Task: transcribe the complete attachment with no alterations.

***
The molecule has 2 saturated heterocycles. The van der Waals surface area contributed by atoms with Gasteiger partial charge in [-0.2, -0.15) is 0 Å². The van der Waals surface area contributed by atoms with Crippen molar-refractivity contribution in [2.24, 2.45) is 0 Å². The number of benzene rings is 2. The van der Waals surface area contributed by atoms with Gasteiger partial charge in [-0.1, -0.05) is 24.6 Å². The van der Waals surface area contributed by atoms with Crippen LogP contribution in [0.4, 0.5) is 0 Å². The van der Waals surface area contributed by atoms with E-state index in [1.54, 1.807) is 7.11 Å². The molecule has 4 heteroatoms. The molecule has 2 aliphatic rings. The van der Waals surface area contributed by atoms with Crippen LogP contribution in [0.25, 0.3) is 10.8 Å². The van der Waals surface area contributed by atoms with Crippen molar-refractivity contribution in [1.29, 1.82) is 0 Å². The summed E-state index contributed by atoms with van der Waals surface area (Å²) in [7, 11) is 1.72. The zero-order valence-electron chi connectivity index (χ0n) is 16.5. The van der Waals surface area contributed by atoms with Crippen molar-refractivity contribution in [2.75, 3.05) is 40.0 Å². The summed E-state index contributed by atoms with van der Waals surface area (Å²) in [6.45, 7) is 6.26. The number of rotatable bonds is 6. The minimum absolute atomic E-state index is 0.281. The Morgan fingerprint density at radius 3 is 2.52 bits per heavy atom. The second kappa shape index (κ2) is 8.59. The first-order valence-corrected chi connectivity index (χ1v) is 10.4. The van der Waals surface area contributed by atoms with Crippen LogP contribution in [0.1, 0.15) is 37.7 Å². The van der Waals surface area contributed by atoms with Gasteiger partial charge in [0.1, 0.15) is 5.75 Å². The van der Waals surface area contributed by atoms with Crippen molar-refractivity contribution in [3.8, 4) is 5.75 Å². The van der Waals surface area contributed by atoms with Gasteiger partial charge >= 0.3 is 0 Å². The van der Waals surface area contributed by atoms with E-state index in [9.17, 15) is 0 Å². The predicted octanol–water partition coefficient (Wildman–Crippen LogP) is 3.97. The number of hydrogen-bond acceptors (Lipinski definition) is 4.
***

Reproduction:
The molecule has 2 saturated heterocycles. The van der Waals surface area contributed by atoms with Gasteiger partial charge in [-0.2, -0.15) is 0 Å². The van der Waals surface area contributed by atoms with Crippen molar-refractivity contribution in [2.24, 2.45) is 0 Å². The number of benzene rings is 2. The van der Waals surface area contributed by atoms with Gasteiger partial charge in [-0.1, -0.05) is 24.6 Å². The van der Waals surface area contributed by atoms with Crippen LogP contribution in [0.4, 0.5) is 0 Å². The van der Waals surface area contributed by atoms with E-state index in [1.54, 1.807) is 7.11 Å². The molecule has 4 heteroatoms. The molecule has 2 aliphatic rings. The van der Waals surface area contributed by atoms with Crippen LogP contribution in [0.25, 0.3) is 10.8 Å². The van der Waals surface area contributed by atoms with Crippen molar-refractivity contribution in [1.29, 1.82) is 0 Å². The summed E-state index contributed by atoms with van der Waals surface area (Å²) in [7, 11) is 1.72. The zero-order valence-electron chi connectivity index (χ0n) is 16.5. The van der Waals surface area contributed by atoms with Crippen molar-refractivity contribution in [2.75, 3.05) is 40.0 Å². The summed E-state index contributed by atoms with van der Waals surface area (Å²) in [6.45, 7) is 6.26. The number of rotatable bonds is 6. The minimum absolute atomic E-state index is 0.281. The Morgan fingerprint density at radius 3 is 2.52 bits per heavy atom. The second kappa shape index (κ2) is 8.59. The first-order valence-corrected chi connectivity index (χ1v) is 10.4. The van der Waals surface area contributed by atoms with Crippen LogP contribution in [0.1, 0.15) is 37.7 Å². The van der Waals surface area contributed by atoms with Gasteiger partial charge in [0.1, 0.15) is 5.75 Å². The van der Waals surface area contributed by atoms with Crippen molar-refractivity contribution in [3.8, 4) is 5.75 Å². The van der Waals surface area contributed by atoms with Gasteiger partial charge >= 0.3 is 0 Å². The van der Waals surface area contributed by atoms with E-state index in [9.17, 15) is 0 Å². The predicted octanol–water partition coefficient (Wildman–Crippen LogP) is 3.97. The number of hydrogen-bond acceptors (Lipinski definition) is 4.